Disturbing Drone Images Have Exposed Secret Ocean Prisons – With Over 100 Creatures Trapped Inside

When the drone footage came back, news reporters couldn’t believe what they were seeing. Rows of glass cases floating on the ocean’s surface, each one containing a sinister surprise. Live creatures filled these prisons, unable to do anything but wait their uncertain fate.

If early records are accurate, mankind has been hunting whales since as early as 6,000 B.C. Thanks to petroglyphs found along the Taehwa River, historians believe the practice actually began in Neolithic Korea. And since this time, the practice has continued throughout the ages.

In fact, whaling grew to become a commercial industry, and a large amount of controversy has come with it. People hunt whales because they provide resources that are both useful and valuable. For example, their flubber contains oil, and is rich in vitamin D. Furthermore, whale meat is edible for humans.

ADVERTISEMENT

Over 50,000 whales a year were victim to the whaling industry by the end of the 1930s. But such extensive losses were unsustainable, and something had to be done to save the sea creatures from extinction. And so their protection came in the form of the International Whaling Commission (IWC).

As a result of the rapidly declining whale numbers, the IWC stepped in to try and stop any further commercial hunting. Whaling supporters hotly contest the ban, with countries such as Japan and Iceland appealing for legalized whaling. Others, including many animal activists, support the anti-whaling legislation.

ADVERTISEMENT

In the absence of legalized whaling, some countries have embraced an alternative pastime to boost their economy. To be more specific, the practice of whale watching has filled a void left by the absence of the whaling sector. And this is not only sustainable but profitable too.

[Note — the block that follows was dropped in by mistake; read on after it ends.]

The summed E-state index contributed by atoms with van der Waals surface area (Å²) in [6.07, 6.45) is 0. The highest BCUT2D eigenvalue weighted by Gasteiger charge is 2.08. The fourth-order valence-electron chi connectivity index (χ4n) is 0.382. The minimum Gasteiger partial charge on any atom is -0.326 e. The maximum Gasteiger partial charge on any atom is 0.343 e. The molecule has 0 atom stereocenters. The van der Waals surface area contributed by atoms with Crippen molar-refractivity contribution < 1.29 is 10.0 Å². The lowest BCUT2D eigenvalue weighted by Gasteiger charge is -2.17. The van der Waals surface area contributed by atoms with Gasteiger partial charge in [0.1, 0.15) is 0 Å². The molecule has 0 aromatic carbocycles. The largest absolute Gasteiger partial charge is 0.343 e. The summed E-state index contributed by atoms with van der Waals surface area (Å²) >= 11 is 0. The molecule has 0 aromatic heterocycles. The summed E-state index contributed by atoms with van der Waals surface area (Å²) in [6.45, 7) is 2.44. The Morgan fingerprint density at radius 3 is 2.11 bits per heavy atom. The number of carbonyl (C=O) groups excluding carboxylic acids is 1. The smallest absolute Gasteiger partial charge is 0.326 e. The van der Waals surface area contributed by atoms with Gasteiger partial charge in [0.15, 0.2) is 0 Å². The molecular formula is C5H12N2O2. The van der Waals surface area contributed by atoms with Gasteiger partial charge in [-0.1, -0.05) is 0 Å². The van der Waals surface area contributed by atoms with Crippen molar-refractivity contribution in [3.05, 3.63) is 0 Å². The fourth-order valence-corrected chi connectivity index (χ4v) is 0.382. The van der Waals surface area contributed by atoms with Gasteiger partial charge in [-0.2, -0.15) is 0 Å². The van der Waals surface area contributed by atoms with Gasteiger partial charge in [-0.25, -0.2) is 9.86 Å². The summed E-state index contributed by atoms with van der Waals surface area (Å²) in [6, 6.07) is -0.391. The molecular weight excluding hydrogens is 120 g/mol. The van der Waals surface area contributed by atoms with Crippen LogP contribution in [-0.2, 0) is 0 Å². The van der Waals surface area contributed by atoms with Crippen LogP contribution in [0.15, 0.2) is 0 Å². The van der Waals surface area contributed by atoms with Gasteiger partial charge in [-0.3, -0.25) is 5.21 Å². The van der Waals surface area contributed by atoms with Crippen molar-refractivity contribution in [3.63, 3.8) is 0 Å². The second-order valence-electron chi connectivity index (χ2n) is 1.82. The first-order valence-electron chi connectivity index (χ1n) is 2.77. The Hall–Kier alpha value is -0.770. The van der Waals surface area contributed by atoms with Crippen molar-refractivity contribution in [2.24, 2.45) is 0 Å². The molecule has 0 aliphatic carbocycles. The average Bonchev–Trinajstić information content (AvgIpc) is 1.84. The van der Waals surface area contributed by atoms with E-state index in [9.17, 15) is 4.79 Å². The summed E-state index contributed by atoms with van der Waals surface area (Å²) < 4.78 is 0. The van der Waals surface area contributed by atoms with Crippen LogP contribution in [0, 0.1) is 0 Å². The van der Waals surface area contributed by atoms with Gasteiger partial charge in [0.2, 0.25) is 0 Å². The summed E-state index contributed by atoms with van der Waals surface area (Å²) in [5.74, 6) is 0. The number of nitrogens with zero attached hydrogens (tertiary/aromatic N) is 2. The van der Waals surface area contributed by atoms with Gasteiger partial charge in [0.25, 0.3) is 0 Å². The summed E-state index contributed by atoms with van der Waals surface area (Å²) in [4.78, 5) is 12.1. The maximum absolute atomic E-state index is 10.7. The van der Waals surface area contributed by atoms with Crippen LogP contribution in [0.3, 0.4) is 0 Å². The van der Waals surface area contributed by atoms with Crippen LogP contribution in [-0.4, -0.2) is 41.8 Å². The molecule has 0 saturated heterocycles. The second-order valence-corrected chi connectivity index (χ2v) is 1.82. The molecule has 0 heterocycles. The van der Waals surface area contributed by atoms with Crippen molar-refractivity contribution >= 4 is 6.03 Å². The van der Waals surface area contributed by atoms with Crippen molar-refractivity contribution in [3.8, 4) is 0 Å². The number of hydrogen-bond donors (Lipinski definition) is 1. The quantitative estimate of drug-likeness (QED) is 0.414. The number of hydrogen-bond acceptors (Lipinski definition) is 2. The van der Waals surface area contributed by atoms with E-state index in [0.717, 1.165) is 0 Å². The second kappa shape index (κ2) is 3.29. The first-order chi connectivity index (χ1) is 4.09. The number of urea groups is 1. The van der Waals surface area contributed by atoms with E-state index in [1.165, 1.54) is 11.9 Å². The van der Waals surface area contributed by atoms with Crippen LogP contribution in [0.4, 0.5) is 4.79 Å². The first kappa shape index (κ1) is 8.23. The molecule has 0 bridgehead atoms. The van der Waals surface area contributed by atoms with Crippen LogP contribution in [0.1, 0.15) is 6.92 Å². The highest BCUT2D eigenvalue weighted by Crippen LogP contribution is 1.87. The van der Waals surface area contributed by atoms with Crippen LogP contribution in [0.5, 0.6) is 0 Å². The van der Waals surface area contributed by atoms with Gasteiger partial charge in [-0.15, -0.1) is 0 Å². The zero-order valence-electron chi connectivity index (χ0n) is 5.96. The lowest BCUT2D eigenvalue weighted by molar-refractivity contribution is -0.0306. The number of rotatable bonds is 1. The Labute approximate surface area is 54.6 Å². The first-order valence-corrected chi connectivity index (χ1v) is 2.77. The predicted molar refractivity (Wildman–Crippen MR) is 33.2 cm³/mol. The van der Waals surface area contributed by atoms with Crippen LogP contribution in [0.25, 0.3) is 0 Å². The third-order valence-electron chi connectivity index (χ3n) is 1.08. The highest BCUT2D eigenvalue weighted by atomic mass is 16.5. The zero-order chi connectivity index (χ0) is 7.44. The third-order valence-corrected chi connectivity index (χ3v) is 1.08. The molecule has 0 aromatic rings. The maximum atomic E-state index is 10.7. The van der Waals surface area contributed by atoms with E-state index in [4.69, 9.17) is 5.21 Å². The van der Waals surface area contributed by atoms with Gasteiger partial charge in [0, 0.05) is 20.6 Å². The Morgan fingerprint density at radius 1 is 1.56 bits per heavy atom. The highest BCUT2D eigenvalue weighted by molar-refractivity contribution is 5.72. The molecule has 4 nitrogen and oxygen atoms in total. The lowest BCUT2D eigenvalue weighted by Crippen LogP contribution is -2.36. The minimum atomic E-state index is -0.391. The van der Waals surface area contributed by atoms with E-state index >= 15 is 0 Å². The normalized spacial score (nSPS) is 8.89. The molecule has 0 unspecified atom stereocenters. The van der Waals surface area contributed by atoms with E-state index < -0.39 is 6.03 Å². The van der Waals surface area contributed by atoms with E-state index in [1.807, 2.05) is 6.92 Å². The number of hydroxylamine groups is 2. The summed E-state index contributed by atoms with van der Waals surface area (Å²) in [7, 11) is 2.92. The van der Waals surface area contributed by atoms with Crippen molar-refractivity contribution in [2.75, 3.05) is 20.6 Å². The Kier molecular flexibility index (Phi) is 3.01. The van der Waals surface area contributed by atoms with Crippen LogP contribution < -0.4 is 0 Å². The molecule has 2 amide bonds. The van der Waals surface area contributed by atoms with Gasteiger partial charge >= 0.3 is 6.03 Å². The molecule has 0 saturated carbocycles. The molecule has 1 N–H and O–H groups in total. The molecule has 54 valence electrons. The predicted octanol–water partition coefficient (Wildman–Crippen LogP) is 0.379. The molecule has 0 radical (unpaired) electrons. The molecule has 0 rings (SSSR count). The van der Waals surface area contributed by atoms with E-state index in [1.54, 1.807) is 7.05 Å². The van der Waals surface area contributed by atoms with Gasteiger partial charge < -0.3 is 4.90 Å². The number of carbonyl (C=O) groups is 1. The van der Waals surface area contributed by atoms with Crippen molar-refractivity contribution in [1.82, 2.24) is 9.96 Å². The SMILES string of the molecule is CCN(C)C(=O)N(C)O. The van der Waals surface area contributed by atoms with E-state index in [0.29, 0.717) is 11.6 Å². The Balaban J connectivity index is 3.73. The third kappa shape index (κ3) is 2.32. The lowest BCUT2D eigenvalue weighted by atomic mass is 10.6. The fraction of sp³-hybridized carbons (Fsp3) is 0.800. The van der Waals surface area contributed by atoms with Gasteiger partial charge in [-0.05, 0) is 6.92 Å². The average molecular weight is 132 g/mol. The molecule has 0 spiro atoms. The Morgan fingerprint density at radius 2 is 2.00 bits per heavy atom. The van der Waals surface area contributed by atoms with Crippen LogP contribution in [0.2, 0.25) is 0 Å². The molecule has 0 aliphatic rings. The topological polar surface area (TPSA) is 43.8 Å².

ADVERTISEMENT

However, not every country is eager to see whaling replaced with its more passive counterpart. It’s important to note that the IWC didn’t ban aboriginal subsistence whaling, which has large cultural significance. And this has recently been at the center of some online debate.

ADVERTISEMENT

On August 6, 2018, a member of the indigenous Canadian Inuk community called Albert Netser posted a picture of his son on his first ever beluga whale hunt. This coming-of-age tradition is important to the Inuk, but the photo caused a social media uproar. Irate tweeters consequently bombarded Netser with offensive messages.

ADVERTISEMENT

Netser countered derogatory comments with a level-headed attempt to educate the commenters on his traditions. “There are some pretty harsh things that were mentioned,” he told news site CBC on August 10, 2018. “I’m just happy my son didn’t see them.”

ADVERTISEMENT

“[The commenters] do mean well maybe for the animal,” Netser continued. “But they just don’t know our culture as well.” However, the resulting exposure did change some people’s views, at least with regards to the Inuk lifestyle. But that’s not the only controversial whale story of late.

ADVERTISEMENT